My iGarden website
** Side Note: May’s Drought monitor report shows Oklahoma panhandle and southwestern Oklahoma are in an exceptional drought. Western half of the state except for the northwest is in extreme drought while the northwest and central Oklahoma reported in severe drought.
Corn, known as Maize to many people in some countries. Thought to have been domesticated 8,700 to 12,000 years ago. It was grown commercially as early as 1700 – 1250 BCE, for food and used in trading in central America. Maize (corn) soon spread to all corners of south and central America.
**There are hundreds of different varieties of Maize (Corn). Some grow to the amazing height being over 36 feet tall. Most common field corn reaches a mature height of 8 to 10 feet tall and sweet corn is a generally a bit shorter at 5 to 6 feet tall at maturity.
Today, only two general types of corn are grown commercially, ‘Field’ corn, which is grown as a grain product and is not harvested until the corn has dried on the cob. It is then processed and used in the production of ethanol, livestock feeds, food products, corn meal, flakes, oil, syrup, flour and as an additive to many other food products.
The other type is ‘sweet’ corn intended to be consumed fresh as a vegetable and as products like canned whole kernel corn and creamed corn.
If your one of those people horrified by genetically modified foods, and you consume any form of corn or corn by product, your most likely consuming a genetically modified product. 85 percent of corn grown in the United States and Canada is a genetically modified crop.
As a home gardener I am mainly concerned with growing ‘sweet’ corn. Corn is an open, self pollinated crop. Corn is wind pollinated, so plant four or more short rows of sweet corn side-by-side rather than one or two long rows. This will help insure good pollination and ear development. Inadequate pollination results in poorly filled ears.
Sweet corn is available as yellow, white, or bi-colored types. Cultivars vary in their days to maturity, they are classified as early, mid, and late season. Late season cultivars generally are the best quality.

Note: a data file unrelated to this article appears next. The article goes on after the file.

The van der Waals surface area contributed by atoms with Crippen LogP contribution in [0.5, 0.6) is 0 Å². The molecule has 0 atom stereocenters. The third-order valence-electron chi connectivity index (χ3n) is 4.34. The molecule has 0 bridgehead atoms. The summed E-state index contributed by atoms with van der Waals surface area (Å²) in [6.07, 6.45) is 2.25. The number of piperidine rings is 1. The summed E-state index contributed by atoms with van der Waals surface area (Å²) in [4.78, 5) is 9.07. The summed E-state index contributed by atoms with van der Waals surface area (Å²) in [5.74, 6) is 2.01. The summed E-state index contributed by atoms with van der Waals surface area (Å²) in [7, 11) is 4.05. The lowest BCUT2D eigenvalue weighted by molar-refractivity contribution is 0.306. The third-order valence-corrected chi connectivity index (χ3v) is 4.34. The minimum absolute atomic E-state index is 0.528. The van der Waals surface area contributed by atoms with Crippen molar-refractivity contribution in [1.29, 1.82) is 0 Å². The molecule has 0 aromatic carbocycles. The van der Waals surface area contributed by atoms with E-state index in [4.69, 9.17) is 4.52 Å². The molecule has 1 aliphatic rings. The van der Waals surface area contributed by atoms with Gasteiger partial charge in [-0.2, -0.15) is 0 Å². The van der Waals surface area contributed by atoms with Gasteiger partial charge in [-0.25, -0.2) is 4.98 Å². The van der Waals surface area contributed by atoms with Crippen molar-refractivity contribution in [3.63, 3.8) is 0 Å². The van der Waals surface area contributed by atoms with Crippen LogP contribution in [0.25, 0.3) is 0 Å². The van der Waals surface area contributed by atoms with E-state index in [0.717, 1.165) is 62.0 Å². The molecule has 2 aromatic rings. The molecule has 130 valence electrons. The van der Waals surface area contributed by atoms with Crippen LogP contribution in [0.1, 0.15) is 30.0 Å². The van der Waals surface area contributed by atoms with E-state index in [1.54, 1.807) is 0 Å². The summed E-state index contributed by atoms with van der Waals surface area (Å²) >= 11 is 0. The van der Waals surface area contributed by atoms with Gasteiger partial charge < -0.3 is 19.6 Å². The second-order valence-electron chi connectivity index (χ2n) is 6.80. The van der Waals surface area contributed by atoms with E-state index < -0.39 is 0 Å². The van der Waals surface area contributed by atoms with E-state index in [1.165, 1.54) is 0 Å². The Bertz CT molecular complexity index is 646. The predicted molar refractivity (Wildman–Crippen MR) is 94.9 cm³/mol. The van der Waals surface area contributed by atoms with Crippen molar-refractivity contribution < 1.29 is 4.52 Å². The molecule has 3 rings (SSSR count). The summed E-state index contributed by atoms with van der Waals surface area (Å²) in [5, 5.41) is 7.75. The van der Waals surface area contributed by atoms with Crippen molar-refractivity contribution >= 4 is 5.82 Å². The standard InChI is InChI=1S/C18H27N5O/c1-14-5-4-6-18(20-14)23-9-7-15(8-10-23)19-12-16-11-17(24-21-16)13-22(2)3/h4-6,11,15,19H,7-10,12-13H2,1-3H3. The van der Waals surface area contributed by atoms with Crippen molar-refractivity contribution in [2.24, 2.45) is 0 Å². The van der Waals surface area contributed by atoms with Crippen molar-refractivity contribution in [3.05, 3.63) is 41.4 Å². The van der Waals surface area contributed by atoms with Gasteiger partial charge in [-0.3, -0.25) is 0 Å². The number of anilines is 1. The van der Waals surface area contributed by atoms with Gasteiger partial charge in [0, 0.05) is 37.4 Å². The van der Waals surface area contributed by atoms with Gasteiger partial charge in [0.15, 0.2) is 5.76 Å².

Corn is a shallow rooted crop easily damaged by high winds or excessive soil moisture. Apply 3 to 4 pounds of 12-12-12 or similar analysis fertilizer per 100 square feet to establish a basic fertility level. Side-dressing with a high nitrogen fertilizer late in the growing season is also advisable.
Sweet corn is a warm season crop requiring a minimum soil temperature of 50°F (60-95°F is optimum) for seed germination. Seed should not be planted earlier than 10 days to 2 weeks after the average date of the last killing frost. If planted too early, poor stands may result. Plant the kernels 1 inch deep in heavy soils and no deeper than 2 inches in very light sandy soils. Space the rows 2 to 3 feet apart. Plant early cultivars 8 to 10 inches apart in the row and late cultivars 9 to 12 inches apart.
It is very important to harvest sweet corn at the proper stage of maturity. The critical time is the milk stage, a stage when the juice in the kernel appears milky when you puncture the kernel with your thumbnail. Sweet corn remains in the milk stage for a relatively short period, so check the ears frequently. Corn that is too young will ooze a watery material, while ears that are too old will have a tough, doughy kernel. During the milk stage, the unhusked ear should feel firm, have full kernels at the tip of the ear, and have brown, dry silks. Generally, ears should be ready about three weeks from silking time.
After picking, use the sweet corn immediately for fresh eating, canning, or freezing. At high temperatures, the sugar in sweet corn is quickly converted to starch, giving it a bland taste. Although many new cultivars have extended storage quality, most older cultivars will lose 50% of their flavor within 12 hours of picking if left unrefrigerated. If sweet corn must be stored before use, keep the temperature as close to 32°F as possible.
Why is common sense so uncommon?
Don’t be shy. Leave me your comment(s)